We just got back from WordCamp Miami. It’s an excellent camp and I learned a lot. Here’s seven things I learned about Products this year.
Year after year WordCamp Miami attracts top speakers, sponsors, and attendees. This year there were a number of sessions dedicated to developing, selling, and supporting WordPress products. Since that’s what we do here at WordImpress, I listened intently and learned a few important lessons.
1. Choose the Right Business Model
Starting off on the right track is important — especially in business. There are many ways to sell products: SAAS, Freemium, Add-ons and Pro models to name a few. James Laws, the co-founder of Ninja Forms, had a great talk on “Getting to your First $1 Million in Sales“. He explained that you see successful WordPress products in each of these model. Give, for example is shaping up to be a very successful freemium product that uses the Addon model similarly to Ninja Forms.
Choosing the model that is right for your product depends on the type of product you’re building and where you plan on selling it. For instance, if you’re building a robust platform — such as an ecommerce plugin or form builder — an Add-on model would work well because it would allow for functional enhancements and new features. On the contrary, if your plugin is a simple widget then it likely could be sold as a Free/Pro model. The choice is yours, but you should let your product dictate the model it deserves.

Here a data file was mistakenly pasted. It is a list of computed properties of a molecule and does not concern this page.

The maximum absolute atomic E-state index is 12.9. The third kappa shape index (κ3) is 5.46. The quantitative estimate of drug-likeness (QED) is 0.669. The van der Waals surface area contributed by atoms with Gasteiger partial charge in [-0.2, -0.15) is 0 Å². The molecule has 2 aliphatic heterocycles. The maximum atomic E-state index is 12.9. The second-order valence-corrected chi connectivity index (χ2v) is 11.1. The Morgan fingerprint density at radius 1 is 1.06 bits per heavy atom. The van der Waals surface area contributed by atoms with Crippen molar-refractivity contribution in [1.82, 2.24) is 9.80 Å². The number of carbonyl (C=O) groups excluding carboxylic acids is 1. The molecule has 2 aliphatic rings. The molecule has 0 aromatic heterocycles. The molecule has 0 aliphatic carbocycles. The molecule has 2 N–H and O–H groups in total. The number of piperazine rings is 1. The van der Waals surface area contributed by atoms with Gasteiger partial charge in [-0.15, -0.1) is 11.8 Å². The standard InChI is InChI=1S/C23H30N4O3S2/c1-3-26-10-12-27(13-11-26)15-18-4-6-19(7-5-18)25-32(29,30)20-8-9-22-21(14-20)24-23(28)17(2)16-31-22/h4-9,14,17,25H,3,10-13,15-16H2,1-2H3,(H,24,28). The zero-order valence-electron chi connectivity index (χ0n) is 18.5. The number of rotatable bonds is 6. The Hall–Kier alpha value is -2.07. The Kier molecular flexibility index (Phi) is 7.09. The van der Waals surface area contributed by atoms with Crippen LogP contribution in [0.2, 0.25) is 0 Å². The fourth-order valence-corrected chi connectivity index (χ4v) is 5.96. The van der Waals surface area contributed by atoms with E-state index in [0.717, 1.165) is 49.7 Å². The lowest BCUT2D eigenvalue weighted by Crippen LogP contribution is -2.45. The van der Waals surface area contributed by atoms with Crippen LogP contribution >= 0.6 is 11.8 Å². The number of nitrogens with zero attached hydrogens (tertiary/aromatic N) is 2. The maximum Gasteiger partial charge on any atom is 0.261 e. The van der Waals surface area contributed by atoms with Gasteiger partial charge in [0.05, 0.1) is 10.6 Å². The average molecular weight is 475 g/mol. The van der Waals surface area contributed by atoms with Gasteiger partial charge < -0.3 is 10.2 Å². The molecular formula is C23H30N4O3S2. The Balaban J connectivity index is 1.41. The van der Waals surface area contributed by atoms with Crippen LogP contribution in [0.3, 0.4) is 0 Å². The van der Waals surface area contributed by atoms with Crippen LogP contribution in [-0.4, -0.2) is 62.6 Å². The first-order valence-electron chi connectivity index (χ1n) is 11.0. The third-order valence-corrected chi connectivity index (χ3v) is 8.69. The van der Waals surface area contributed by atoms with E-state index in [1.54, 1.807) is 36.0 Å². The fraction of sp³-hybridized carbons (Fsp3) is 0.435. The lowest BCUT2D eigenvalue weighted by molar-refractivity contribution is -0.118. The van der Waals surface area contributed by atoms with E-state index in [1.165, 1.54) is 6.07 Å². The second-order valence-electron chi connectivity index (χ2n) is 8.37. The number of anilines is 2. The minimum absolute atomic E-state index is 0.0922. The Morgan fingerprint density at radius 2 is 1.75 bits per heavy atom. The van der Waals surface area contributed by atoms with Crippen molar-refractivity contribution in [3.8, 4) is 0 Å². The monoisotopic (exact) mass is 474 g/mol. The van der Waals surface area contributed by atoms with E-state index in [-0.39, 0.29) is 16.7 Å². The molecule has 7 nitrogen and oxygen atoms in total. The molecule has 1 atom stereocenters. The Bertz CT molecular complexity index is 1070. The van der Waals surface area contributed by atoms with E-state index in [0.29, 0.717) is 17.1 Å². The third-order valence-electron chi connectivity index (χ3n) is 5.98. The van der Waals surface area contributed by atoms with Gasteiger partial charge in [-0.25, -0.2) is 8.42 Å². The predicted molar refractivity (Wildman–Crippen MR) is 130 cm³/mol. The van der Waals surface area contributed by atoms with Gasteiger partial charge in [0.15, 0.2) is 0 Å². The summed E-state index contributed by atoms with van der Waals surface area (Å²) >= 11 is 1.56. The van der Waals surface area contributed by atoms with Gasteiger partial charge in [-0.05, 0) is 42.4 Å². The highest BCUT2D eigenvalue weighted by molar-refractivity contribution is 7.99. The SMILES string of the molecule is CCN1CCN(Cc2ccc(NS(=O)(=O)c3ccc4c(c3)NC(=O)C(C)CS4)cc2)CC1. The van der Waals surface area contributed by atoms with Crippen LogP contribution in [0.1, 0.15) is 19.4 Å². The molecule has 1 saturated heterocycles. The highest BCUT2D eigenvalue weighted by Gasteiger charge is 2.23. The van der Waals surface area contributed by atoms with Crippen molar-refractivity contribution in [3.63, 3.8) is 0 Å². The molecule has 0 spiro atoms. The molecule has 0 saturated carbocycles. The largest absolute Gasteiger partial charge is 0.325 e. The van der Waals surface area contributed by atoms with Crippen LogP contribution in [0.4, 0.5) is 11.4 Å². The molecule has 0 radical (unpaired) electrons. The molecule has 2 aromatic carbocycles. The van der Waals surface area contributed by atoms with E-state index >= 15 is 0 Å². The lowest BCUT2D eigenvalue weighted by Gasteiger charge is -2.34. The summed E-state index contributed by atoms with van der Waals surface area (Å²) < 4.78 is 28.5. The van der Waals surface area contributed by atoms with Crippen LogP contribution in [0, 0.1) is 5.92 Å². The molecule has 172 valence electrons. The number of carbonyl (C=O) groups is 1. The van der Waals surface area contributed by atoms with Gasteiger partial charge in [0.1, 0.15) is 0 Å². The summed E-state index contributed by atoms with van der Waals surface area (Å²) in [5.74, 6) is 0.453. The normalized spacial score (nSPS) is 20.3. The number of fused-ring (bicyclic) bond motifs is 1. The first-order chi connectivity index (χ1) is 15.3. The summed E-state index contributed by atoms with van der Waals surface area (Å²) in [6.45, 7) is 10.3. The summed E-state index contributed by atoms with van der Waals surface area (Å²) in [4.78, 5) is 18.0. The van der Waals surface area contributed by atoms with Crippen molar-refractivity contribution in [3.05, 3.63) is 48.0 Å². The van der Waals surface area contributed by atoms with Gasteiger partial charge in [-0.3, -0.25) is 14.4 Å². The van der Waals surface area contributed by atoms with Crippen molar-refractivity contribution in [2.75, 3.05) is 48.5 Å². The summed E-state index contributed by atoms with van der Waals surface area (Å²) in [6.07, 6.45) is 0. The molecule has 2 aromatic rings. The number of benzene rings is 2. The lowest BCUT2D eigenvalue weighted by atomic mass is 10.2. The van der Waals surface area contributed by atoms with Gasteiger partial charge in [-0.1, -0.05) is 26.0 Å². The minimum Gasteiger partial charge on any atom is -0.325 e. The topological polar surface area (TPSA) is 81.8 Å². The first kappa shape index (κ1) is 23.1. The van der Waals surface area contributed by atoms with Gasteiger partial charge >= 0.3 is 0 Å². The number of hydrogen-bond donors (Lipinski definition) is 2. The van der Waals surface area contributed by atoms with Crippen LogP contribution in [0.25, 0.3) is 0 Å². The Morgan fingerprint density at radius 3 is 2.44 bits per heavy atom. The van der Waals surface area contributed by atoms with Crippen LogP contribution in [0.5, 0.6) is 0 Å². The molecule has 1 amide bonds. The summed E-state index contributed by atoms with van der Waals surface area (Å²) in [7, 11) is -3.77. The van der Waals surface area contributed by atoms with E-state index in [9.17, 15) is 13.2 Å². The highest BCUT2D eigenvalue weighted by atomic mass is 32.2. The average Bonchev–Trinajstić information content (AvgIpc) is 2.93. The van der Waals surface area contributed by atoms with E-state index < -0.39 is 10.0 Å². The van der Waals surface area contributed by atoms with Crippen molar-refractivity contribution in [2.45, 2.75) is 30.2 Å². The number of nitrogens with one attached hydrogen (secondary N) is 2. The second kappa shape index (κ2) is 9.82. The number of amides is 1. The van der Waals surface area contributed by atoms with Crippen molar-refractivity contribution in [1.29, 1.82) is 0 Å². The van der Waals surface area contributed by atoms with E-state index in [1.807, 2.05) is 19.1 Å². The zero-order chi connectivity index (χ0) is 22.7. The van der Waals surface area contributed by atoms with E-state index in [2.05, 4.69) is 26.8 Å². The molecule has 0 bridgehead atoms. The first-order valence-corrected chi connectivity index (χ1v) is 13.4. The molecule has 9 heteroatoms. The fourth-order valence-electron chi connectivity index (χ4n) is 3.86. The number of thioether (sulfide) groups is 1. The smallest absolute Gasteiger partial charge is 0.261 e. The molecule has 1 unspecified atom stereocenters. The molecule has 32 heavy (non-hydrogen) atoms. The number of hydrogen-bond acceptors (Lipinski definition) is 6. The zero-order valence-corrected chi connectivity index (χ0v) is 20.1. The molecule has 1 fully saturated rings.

2. Properly Valuate & Price Your Product
What goes into a price? There are many factors to consider including the cost of development, support, functionality, marketing, etc. To run your business you may also have other costs such as rent, utilities, and let’s not forget Uncle Sam. You also need to plan for growth, increased capital, and new hires.
James said clearly that there’s no magic formula for pricing, it’s up to you to evaluate your individual factors to reach a decision on your price point. Once you have a number in mind, calculate how many sales it would take to reach your goals. If you believe you can meet or exceed this number of sales then you may have just found your price point.
3. It’s Not All About You
Chris Lema, CTO of Crowd Favorite and WordPress All-Star, presented on “Accelerating Sales“. He explained that we need to learn how to tell a story that’s more than just features and benefits. He gave the example of how WooTheme’s blog used to be filled with unexciting posts about “What to expect in WooFramework 6” rather than enriching content like “The features every great product page should have.”
“Your blog is not your release notes.” – Chris Lema
Regarding marketing your products, Chris encourages product developers to speak to our audience with an “Outside-in” perspective. Focus on their problems and how your solution can bring them value and solve their needs. Don’t make your marketing all about how cool your product is. Your customers are the hero of the story, not you or your product.
4. Focus on Increasing Renewal Rates